Locals reject social impact assessment report of Luhri II hydropower project

News this week
Sutlej river in Kinnaur, Himachal Pradesh (Image source: Sanyam Bahga, Wikipedia) Sutlej river in Kinnaur, Himachal Pradesh (Image source: Sanyam Bahga, Wikipedia)

Locals say impact assessment report does not accurately represent the real impact of Luhri II hydropower project

Calling the Luhri II Hydropower Project a farce, residents of Nanj village in Karsog have rejected the Social Impact Assessment (SIA) report prepared as part of the rules preceding the land acquisition process during a public hearing. As per the villagers, they were not given sufficient notice or complete information about the dam project prior to the public hearing. Moreover, they alleged that the SIA report did not include any details about the impact of the project and were sketchy and half-baked. Luhri II is one of the three projects being built on the last free-flowing stretch of the Sutlej river. The project will impact eight villages and submerge 119.79 hectares of land spread over 7.5 kilometres. (Hindustan Times)

CoP 25: India isn't ready to talk about new targets under Paris Agreement

Despite being fifth on the list of countries most vulnerable to the effects of climate change (of a total of 181 countries across the world), India made it clear at the 25th United Nations Climate Change conference (CoP 25) in Madrid, Spain, that it would not enhance its climate action targets in 2020. India noted that rich nations have not met their pre-2020 promises under the earlier Kyoto Protocol. Only 70 countries have, so far, announced their intention to submit enhanced national contributions in 2020. China - the biggest current carrbon emitter - may also not revise its target, and even the US has already opted out of the Paris Agreement. (The Times of India, Firstpost)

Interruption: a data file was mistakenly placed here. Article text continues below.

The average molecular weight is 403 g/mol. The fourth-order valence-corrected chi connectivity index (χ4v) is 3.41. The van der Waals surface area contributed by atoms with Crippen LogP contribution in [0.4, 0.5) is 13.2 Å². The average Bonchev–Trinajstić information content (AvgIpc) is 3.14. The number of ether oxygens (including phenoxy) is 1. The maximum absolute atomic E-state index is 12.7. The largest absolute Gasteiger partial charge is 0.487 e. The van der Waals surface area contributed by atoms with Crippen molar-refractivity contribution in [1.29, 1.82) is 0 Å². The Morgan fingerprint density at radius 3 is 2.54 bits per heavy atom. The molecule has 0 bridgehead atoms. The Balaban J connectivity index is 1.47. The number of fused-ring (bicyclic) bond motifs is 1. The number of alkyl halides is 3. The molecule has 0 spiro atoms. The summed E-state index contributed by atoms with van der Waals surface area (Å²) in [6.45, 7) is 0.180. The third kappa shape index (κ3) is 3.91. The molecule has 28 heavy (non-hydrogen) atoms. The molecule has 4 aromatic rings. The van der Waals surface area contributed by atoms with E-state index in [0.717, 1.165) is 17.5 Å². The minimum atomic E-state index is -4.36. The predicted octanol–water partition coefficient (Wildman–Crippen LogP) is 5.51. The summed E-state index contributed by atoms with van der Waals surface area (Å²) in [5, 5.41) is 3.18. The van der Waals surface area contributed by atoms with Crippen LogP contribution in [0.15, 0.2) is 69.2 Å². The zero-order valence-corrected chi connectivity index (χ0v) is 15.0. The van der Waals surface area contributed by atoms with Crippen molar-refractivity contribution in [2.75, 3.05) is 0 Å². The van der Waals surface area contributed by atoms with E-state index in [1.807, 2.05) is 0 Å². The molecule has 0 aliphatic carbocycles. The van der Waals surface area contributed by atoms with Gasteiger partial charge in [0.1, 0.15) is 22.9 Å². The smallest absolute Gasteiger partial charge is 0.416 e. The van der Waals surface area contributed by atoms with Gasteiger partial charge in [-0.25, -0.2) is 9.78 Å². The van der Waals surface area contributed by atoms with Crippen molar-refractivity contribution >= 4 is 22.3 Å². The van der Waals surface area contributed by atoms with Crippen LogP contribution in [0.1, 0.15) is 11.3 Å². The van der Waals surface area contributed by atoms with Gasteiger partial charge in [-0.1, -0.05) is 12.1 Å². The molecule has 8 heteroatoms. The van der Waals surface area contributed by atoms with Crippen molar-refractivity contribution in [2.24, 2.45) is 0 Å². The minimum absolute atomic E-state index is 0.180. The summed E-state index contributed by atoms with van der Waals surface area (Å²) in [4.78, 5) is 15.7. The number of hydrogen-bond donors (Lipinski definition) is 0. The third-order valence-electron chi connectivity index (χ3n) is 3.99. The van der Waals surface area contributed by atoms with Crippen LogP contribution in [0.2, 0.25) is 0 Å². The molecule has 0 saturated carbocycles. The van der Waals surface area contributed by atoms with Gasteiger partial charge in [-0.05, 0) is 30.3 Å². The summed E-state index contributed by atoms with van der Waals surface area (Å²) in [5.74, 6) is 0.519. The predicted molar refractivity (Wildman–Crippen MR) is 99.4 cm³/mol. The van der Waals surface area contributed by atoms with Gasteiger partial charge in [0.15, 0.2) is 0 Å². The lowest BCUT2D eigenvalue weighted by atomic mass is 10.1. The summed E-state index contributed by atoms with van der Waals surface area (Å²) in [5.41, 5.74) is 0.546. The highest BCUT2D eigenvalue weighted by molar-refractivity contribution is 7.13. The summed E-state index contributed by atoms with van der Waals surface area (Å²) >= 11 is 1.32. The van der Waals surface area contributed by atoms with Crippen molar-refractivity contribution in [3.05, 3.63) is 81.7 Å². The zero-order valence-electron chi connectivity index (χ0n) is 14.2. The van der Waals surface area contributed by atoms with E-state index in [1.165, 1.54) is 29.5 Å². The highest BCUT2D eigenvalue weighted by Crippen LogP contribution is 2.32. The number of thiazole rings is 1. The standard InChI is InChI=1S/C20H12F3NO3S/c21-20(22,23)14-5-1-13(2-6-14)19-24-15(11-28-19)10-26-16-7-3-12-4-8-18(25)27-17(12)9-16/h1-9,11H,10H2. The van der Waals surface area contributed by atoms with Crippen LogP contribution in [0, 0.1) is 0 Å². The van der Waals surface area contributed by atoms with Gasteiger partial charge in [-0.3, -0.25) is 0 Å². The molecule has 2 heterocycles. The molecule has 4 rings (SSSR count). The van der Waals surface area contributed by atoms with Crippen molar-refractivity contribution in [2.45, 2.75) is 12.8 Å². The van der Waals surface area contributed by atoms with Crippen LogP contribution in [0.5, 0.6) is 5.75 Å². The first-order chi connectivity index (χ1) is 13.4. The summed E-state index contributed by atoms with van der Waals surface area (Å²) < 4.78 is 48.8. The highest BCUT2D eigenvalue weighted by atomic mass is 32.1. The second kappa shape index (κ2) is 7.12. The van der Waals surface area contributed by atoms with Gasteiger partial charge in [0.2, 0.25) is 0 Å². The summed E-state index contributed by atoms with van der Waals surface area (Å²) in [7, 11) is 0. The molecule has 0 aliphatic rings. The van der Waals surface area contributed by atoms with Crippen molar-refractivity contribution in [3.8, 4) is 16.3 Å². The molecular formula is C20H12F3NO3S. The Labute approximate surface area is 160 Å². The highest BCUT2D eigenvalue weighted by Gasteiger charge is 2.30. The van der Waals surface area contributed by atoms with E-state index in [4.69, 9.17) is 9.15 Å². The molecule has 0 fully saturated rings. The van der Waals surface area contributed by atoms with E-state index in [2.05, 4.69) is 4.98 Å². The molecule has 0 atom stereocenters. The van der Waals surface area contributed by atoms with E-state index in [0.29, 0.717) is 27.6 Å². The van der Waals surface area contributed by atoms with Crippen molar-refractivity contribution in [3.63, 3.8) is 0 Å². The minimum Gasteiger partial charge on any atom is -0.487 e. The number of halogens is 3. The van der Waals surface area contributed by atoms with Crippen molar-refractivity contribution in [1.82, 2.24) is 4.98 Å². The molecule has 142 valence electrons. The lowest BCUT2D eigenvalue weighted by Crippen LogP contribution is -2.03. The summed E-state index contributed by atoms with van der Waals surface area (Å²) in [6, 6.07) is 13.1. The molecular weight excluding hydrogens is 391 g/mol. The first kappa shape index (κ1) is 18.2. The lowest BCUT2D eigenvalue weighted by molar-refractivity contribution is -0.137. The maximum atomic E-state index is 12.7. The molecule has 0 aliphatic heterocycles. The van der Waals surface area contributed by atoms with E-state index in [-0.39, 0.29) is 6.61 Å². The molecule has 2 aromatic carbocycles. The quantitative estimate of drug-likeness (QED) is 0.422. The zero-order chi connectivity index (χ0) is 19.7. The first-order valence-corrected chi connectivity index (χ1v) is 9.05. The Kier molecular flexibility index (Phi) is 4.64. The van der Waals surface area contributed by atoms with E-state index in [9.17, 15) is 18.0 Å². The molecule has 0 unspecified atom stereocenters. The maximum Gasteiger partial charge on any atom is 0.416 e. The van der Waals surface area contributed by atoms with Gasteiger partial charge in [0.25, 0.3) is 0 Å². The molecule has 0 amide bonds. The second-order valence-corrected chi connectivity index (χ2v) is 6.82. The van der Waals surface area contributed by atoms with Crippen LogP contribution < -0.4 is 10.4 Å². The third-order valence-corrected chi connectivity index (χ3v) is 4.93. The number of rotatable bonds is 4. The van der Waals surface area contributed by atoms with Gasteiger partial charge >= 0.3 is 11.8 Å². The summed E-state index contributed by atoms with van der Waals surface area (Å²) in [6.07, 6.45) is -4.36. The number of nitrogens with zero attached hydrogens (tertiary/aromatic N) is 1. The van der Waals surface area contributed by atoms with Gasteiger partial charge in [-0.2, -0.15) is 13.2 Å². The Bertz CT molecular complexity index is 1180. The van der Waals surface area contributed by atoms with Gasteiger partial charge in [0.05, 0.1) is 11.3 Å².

Environment ministry reluctant to ban RO technology

The Environment Ministry has shown reluctance to prohibit Reverse Osmosis (RO) technology use for purifying water, because it is an agency that should guide and educate on the potential negative impacts of the technology. In May this year, the Supreme Court upheld the National Green Tribunal’s (NGT) order for the prohibiting use of RO in any case where the total dissolved solids (TDS) measure in water was less than 500 mg/liter. But the Water Quality Association India, which includes stakeholders from RO companies, moved the SC against the NGT orders and the SC asked the RO companies to submit their representations to the ministry. (The Hindu)

Kochi launches drive to ensure supply of clean drinking water

Based on a suggestion by the Kerala Legislative Assembly Committee, the administration of Kochi has launched Operation Pure Water to supply clean drinking water to residents. The Kerala Water Authority (KWA) has taken up the resposibilty to distribute the water through tankers that will be drawing water from hydrants of the KWA. The proposed project will be implemented within two weeks, however, these directives have caused concerns among drinking water suppliers as per whom these regulations are impractical. (The Times of India, The News Minute)

Rajasthan, Tamil Nadu and Karnataka could declare no new coal policy

Following the footsteps of Gujarat and Chhattisgarh, the state governments of Rajasthan, Tamil Nadu and Karnataka could also declare a 'no new coal' policy. This implies these states will not need any new coal power plants in the future, and all of their future energy demands could be cost-effectively met by renewable and flexible based energy alone. All three states have the highest renewable energy potential in India, and their installed renewable energy capacities are either higher than coal power or are on a path to overtake it. Moreover, coal power is more expensive in these states and water shortage further detracts from it's attractiveness as a viable source of energy. (The Times of India)

This is a roundup of important news published between December 1- 9, 2019. Also read policy matters this week.

 

 

 

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